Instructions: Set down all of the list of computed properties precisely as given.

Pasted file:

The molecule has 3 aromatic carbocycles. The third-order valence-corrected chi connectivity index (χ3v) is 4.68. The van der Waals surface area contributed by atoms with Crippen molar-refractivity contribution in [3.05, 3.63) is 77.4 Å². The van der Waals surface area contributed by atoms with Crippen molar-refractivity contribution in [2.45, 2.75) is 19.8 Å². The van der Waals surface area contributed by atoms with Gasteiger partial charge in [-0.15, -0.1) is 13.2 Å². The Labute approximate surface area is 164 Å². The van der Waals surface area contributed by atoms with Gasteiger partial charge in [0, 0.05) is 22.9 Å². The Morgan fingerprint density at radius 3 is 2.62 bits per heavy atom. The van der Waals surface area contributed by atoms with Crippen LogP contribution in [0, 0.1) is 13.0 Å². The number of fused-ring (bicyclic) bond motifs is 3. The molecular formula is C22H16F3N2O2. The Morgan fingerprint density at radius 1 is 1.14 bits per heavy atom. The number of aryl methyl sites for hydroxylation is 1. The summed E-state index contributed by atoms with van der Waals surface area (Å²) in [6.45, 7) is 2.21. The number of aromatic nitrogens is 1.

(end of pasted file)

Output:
The molecule has 3 aromatic carbocycles. The third-order valence-corrected chi connectivity index (χ3v) is 4.68. The van der Waals surface area contributed by atoms with Crippen molar-refractivity contribution in [3.05, 3.63) is 77.4 Å². The van der Waals surface area contributed by atoms with Crippen molar-refractivity contribution in [2.45, 2.75) is 19.8 Å². The van der Waals surface area contributed by atoms with Gasteiger partial charge in [-0.15, -0.1) is 13.2 Å². The Labute approximate surface area is 164 Å². The van der Waals surface area contributed by atoms with Gasteiger partial charge in [0, 0.05) is 22.9 Å². The Morgan fingerprint density at radius 3 is 2.62 bits per heavy atom. The van der Waals surface area contributed by atoms with Crippen LogP contribution in [0, 0.1) is 13.0 Å². The number of fused-ring (bicyclic) bond motifs is 3. The molecular formula is C22H16F3N2O2. The Morgan fingerprint density at radius 1 is 1.14 bits per heavy atom. The number of aryl methyl sites for hydroxylation is 1. The summed E-state index contributed by atoms with van der Waals surface area (Å²) in [6.45, 7) is 2.21. The number of aromatic nitrogens is 1.